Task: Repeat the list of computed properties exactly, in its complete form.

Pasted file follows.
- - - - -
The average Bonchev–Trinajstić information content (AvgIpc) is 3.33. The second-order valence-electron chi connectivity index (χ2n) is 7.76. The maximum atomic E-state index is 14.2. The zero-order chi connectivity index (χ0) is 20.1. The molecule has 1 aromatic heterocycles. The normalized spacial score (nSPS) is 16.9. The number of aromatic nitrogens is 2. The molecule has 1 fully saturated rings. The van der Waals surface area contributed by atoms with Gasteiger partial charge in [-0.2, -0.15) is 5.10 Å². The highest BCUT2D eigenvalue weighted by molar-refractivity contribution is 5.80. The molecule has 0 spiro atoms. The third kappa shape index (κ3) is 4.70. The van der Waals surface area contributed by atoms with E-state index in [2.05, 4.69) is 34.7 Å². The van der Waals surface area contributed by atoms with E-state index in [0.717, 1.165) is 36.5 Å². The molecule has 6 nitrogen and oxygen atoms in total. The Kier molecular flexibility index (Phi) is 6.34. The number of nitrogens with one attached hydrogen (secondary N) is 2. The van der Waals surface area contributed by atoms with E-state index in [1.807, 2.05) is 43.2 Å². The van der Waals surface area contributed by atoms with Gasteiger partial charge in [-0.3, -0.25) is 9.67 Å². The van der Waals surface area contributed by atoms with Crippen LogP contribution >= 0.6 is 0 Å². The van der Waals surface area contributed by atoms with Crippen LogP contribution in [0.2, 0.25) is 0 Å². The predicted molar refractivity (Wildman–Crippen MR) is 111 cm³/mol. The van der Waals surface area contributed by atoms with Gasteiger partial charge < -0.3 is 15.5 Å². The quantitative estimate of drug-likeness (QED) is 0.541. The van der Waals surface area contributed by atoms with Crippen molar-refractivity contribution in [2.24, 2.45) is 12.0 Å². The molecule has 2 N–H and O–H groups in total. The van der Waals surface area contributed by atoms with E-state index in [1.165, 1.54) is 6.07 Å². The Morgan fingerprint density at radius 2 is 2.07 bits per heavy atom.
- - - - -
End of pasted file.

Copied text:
The average Bonchev–Trinajstić information content (AvgIpc) is 3.33. The second-order valence-electron chi connectivity index (χ2n) is 7.76. The maximum atomic E-state index is 14.2. The zero-order chi connectivity index (χ0) is 20.1. The molecule has 1 aromatic heterocycles. The normalized spacial score (nSPS) is 16.9. The number of aromatic nitrogens is 2. The molecule has 1 fully saturated rings. The van der Waals surface area contributed by atoms with Gasteiger partial charge in [-0.2, -0.15) is 5.10 Å². The highest BCUT2D eigenvalue weighted by molar-refractivity contribution is 5.80. The molecule has 0 spiro atoms. The third kappa shape index (κ3) is 4.70. The van der Waals surface area contributed by atoms with E-state index in [2.05, 4.69) is 34.7 Å². The van der Waals surface area contributed by atoms with E-state index in [0.717, 1.165) is 36.5 Å². The molecule has 6 nitrogen and oxygen atoms in total. The Kier molecular flexibility index (Phi) is 6.34. The number of nitrogens with one attached hydrogen (secondary N) is 2. The van der Waals surface area contributed by atoms with E-state index in [1.807, 2.05) is 43.2 Å². The van der Waals surface area contributed by atoms with Gasteiger partial charge in [-0.3, -0.25) is 9.67 Å². The van der Waals surface area contributed by atoms with Crippen LogP contribution >= 0.6 is 0 Å². The van der Waals surface area contributed by atoms with Crippen LogP contribution in [0.2, 0.25) is 0 Å². The predicted molar refractivity (Wildman–Crippen MR) is 111 cm³/mol. The van der Waals surface area contributed by atoms with Gasteiger partial charge < -0.3 is 15.5 Å². The quantitative estimate of drug-likeness (QED) is 0.541. The van der Waals surface area contributed by atoms with Crippen molar-refractivity contribution in [2.24, 2.45) is 12.0 Å². The molecule has 2 N–H and O–H groups in total. The van der Waals surface area contributed by atoms with E-state index in [1.165, 1.54) is 6.07 Å². The Morgan fingerprint density at radius 2 is 2.07 bits per heavy atom.